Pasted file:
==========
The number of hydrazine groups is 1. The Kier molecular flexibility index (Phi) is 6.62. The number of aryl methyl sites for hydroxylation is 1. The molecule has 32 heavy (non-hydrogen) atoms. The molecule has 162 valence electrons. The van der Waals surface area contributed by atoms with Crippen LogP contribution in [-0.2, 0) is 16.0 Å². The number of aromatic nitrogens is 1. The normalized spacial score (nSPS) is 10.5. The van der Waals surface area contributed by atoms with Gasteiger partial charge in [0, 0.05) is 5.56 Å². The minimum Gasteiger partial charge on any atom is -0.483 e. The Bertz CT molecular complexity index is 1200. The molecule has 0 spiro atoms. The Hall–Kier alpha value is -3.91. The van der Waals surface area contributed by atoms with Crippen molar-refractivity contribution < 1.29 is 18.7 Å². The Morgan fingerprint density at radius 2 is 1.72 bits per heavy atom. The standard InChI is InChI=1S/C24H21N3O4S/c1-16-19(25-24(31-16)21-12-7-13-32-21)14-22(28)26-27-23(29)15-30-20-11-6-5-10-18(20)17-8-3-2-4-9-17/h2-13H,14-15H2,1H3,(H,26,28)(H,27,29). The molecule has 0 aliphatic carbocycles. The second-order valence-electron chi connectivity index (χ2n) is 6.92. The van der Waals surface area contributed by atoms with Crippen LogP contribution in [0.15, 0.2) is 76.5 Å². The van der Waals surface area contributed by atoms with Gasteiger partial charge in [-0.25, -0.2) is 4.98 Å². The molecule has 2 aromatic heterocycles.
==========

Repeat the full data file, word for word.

The number of hydrazine groups is 1. The Kier molecular flexibility index (Phi) is 6.62. The number of aryl methyl sites for hydroxylation is 1. The molecule has 32 heavy (non-hydrogen) atoms. The molecule has 162 valence electrons. The van der Waals surface area contributed by atoms with Crippen LogP contribution in [-0.2, 0) is 16.0 Å². The number of aromatic nitrogens is 1. The normalized spacial score (nSPS) is 10.5. The van der Waals surface area contributed by atoms with Gasteiger partial charge in [0, 0.05) is 5.56 Å². The minimum Gasteiger partial charge on any atom is -0.483 e. The Bertz CT molecular complexity index is 1200. The molecule has 0 spiro atoms. The Hall–Kier alpha value is -3.91. The van der Waals surface area contributed by atoms with Crippen molar-refractivity contribution < 1.29 is 18.7 Å². The Morgan fingerprint density at radius 2 is 1.72 bits per heavy atom. The standard InChI is InChI=1S/C24H21N3O4S/c1-16-19(25-24(31-16)21-12-7-13-32-21)14-22(28)26-27-23(29)15-30-20-11-6-5-10-18(20)17-8-3-2-4-9-17/h2-13H,14-15H2,1H3,(H,26,28)(H,27,29). The molecule has 0 aliphatic carbocycles. The second-order valence-electron chi connectivity index (χ2n) is 6.92. The van der Waals surface area contributed by atoms with Crippen LogP contribution in [0.15, 0.2) is 76.5 Å². The van der Waals surface area contributed by atoms with Gasteiger partial charge in [-0.25, -0.2) is 4.98 Å². The molecule has 2 aromatic heterocycles.